Visit of African Nobel Prize Winner Wole Soyinka to Mexico and His Recent Book on Corruption

By Carmen Rioja

Wole Soyinka is the first African in history to receive the Nobel Prize for literature. He is a poet and activist respected by the global community, and an iconic representative in the fight for human rights, equality, and democracy. He has been imprisoned twice by the dictatorial government of Nigeria, because they considered his literary production a threat to power. However, he has remained faithful to his writing throughout his life.

He is now 88 years old, and he remains active. He has promoted journalistic training and research centers, along with professorships for students. With his colleague and friend, Indian Nobel Prize winner for literature, Salman Rushdie, and others, he has sought refuge for writers under threat. In Mexico, they established the Citlaltépetl Shelter House.

The prolific author and playwright Wole Soyinka was guest of honor at the Hay Querétaro 2022 Festival this September. After five decades of silence in fiction, he presented his recent publication, “Chronicles from the Country of the Happiest People on Earth” (Ed. Alfaguara, 2022). The title is ironic, something that was revealed during a wonderful interview with Mexican author Diego Rabasa. He addressed pressing questions and issues, such as the role of humor and satire in literature.

In the great Theater of the City of Querétaro, Professor Soyinka responded generously to each question after a pause. He is a master of the art of listening and patience. Diego Rabasa opened the conversation by speaking of the attack, a few weeks ago, on Salman Rushdie, who has lost an eye as a result, and almost lost his life.

D.R: “… literature is not a mass phenomenon; it is rather something that interests a relatively small group but is still very threatening to power… Why are literature and fiction such a threat to power?”

W.S: “… The answer is very simple, because literature is very personal and yet a social event. It arises from the mind and—despite all the collaboration—it usually starts from an individual mind. Most of the people in power like to usurp the spaces of others. Why? Because they want to control those spaces. I have found that when we talk about political power, dictators, fear, and so on, there is also the continuity of what I call the religious textology, where the religious texts say ‘this is the meaning;’ this is just the way it is of meaning. And the secular… I take it from there; this replaces for souls for supreme textologists—and this is my text! There are two things (that the dictator fears). One, it cannot be mastered, and second, it feels incomplete; the moment when there is an alternative text, an alternative perspective, an alternative vision, an alternative perspective, even a slight variation of what has been pronounced to be the only truth, the absolute truth. And they are not only defending their truth but their minuscule selves and continue to expand and eradicate others’ text. It’s a matter of ego, nothing more. Whether we’re talking about it from the theological or secular side, it’s the ego. The imposition of the narrative is one then; it is a question of the exchange of power; it is an imposition of power. The imposition of a certain narrative. And what’s frightening about this is that when he is removed from the throne, or at least a new space has been created, most of the time you can ask where is the possibility that there are other truths? Or they have a lack of spiritual and intellectual development and are unable to handle more than one truth simultaneously. And when they’re in office, when people in power start to be attacked, people in power always know how to lie to people and they know when other narratives exist.”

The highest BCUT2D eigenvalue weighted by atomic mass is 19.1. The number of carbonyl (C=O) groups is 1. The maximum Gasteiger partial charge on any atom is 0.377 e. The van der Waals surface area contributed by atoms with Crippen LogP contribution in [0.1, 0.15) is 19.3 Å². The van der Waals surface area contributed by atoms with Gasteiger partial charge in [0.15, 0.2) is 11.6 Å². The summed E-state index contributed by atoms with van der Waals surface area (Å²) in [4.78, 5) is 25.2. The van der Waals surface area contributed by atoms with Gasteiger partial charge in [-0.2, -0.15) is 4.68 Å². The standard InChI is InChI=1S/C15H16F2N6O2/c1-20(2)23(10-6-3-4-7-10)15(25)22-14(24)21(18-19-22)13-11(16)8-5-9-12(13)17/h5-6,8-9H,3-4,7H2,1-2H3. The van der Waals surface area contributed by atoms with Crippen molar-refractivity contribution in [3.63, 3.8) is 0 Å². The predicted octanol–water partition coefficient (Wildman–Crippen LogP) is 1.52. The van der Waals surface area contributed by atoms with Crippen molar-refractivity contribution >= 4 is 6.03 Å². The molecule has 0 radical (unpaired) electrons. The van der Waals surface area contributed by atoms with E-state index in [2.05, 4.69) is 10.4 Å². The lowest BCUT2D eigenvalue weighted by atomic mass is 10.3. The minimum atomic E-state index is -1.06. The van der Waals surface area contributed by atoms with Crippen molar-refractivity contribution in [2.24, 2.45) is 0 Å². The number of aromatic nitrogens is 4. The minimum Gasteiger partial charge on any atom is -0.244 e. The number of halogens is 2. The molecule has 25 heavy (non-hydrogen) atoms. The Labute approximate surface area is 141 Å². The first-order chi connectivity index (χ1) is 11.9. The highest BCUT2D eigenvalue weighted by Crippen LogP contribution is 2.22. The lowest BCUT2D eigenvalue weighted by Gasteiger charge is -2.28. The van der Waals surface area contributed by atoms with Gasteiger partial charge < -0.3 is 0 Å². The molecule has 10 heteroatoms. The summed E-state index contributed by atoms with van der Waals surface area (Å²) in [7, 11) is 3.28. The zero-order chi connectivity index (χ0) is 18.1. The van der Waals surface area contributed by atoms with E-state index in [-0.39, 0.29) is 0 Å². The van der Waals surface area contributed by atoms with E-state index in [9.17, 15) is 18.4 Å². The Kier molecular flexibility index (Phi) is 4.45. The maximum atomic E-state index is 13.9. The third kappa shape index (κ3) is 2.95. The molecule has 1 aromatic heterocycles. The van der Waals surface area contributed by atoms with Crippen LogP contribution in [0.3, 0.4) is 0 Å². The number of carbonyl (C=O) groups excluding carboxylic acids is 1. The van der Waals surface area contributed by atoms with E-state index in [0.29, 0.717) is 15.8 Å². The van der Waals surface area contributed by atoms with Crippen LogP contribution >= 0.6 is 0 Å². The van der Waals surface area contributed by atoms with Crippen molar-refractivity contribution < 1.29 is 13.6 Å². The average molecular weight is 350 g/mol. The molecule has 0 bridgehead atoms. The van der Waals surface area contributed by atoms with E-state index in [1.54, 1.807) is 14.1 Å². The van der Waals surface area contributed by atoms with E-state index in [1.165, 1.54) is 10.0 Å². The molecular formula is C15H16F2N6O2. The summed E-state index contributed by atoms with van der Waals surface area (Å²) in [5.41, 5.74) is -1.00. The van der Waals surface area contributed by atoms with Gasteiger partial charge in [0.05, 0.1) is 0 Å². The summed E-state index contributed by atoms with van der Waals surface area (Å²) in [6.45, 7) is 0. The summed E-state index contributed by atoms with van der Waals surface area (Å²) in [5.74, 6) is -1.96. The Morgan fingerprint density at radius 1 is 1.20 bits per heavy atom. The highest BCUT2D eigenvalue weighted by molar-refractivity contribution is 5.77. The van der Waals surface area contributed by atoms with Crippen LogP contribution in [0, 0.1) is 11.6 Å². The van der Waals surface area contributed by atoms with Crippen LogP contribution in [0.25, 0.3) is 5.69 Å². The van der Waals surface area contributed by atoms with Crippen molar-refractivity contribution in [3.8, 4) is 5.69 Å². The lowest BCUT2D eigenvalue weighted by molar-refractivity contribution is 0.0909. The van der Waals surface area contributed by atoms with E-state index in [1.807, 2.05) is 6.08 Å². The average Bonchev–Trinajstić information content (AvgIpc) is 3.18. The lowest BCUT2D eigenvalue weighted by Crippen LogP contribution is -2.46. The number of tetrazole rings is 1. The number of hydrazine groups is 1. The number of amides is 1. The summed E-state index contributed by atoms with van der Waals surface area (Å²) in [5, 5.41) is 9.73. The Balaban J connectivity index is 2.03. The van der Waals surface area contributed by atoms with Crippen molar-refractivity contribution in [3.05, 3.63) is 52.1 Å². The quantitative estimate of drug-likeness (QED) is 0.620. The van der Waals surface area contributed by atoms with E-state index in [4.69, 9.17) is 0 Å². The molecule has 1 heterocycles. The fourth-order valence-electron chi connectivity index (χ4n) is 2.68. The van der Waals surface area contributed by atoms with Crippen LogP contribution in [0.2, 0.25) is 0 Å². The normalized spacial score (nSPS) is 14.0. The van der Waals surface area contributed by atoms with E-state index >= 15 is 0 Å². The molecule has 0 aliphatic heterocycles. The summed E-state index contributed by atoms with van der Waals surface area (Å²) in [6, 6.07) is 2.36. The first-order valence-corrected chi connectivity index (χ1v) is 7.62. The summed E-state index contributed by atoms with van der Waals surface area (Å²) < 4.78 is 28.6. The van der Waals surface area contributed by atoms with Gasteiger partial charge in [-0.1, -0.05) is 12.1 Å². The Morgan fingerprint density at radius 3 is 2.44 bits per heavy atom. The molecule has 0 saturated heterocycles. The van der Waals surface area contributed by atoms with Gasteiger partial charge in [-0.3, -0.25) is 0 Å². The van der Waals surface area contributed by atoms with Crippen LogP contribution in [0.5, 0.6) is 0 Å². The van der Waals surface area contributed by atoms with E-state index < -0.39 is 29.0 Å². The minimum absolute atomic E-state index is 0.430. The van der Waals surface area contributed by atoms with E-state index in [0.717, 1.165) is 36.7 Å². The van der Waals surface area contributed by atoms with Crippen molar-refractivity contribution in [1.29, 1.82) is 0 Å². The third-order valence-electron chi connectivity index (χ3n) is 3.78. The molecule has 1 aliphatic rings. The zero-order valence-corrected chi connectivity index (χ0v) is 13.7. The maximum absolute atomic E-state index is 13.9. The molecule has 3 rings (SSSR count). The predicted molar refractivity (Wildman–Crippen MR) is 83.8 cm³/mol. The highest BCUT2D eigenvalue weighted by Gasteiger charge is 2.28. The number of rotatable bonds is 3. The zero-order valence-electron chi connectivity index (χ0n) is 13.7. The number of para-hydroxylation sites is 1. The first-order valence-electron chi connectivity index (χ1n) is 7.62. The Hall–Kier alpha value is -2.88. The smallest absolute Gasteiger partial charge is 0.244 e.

Towards the end of the conference, everyone wanted to know what he thinks of corruption in Mexico, and if it is possible to find a solution. The seasoned writer laughed along with the audience at the tough question and acknowledged that he doesn’t have an answer. But after a pause, he reminded us that education is the only way out. He also reminded us that literature is a tool against frustration, a form of denunciation, a record of reality and of the injustices that prevail in developing countries, both in Africa and in Latin America. It is a space to rehearse different narratives, but from the personal, to feel complete and not to impose them, that is the difference with power.

The next day a packed press room awaited his presence. The almost obligatory question was asked by a reporter from INFOBAE. Only a few weeks before, there had been an attack with a knife on his friend, Salman Rushdie. “It is a terror. To think that there are those who believe that they can decide if someone lives or dies.” Wole Soyinka calmly recounted the work they have done to protect endangered writers around the world and hopes that these attacks of intolerance will cease to exist.

*“Chronicles from the Country of the Happiest People on Earth” is a satire of power and corruption in a Nigeria close to reality. In a mysterious and funny plot, the author lucidly deals with critical issues, such as organ trafficking and limbs stolen from a hospital. This book has been described as one of the most brilliant analyses of the human condition and the corruption that infects all spheres of power.

Listen to the complete conference of the Hay festival through Radio Ambulante NPR:,